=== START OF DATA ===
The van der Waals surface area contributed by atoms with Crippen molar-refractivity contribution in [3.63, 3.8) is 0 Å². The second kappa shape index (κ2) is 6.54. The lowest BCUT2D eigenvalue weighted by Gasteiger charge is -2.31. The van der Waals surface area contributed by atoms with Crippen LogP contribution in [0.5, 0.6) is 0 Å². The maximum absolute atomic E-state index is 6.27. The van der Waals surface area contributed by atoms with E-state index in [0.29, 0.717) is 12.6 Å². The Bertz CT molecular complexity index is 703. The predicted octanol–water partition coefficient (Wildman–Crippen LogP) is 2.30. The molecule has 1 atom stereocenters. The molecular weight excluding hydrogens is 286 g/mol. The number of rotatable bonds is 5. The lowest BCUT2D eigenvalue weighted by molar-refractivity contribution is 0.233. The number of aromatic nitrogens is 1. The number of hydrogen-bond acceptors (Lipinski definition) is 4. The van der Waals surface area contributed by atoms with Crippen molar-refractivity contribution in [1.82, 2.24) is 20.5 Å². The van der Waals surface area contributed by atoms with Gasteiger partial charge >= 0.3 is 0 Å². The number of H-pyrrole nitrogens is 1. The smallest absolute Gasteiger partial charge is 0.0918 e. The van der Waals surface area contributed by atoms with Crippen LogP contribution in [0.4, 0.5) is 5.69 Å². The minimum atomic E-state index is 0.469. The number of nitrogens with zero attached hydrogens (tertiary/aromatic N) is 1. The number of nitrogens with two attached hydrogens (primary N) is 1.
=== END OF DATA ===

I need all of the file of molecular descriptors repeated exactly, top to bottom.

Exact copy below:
The van der Waals surface area contributed by atoms with Crippen molar-refractivity contribution in [3.63, 3.8) is 0 Å². The second kappa shape index (κ2) is 6.54. The lowest BCUT2D eigenvalue weighted by Gasteiger charge is -2.31. The van der Waals surface area contributed by atoms with Crippen LogP contribution in [0.5, 0.6) is 0 Å². The maximum absolute atomic E-state index is 6.27. The van der Waals surface area contributed by atoms with E-state index in [0.29, 0.717) is 12.6 Å². The Bertz CT molecular complexity index is 703. The predicted octanol–water partition coefficient (Wildman–Crippen LogP) is 2.30. The molecule has 1 atom stereocenters. The molecular weight excluding hydrogens is 286 g/mol. The number of rotatable bonds is 5. The lowest BCUT2D eigenvalue weighted by molar-refractivity contribution is 0.233. The number of aromatic nitrogens is 1. The number of hydrogen-bond acceptors (Lipinski definition) is 4. The van der Waals surface area contributed by atoms with Crippen molar-refractivity contribution in [1.82, 2.24) is 20.5 Å². The van der Waals surface area contributed by atoms with Gasteiger partial charge >= 0.3 is 0 Å². The number of H-pyrrole nitrogens is 1. The smallest absolute Gasteiger partial charge is 0.0918 e. The van der Waals surface area contributed by atoms with Crippen LogP contribution in [0.4, 0.5) is 5.69 Å². The minimum atomic E-state index is 0.469. The number of nitrogens with zero attached hydrogens (tertiary/aromatic N) is 1. The number of nitrogens with two attached hydrogens (primary N) is 1.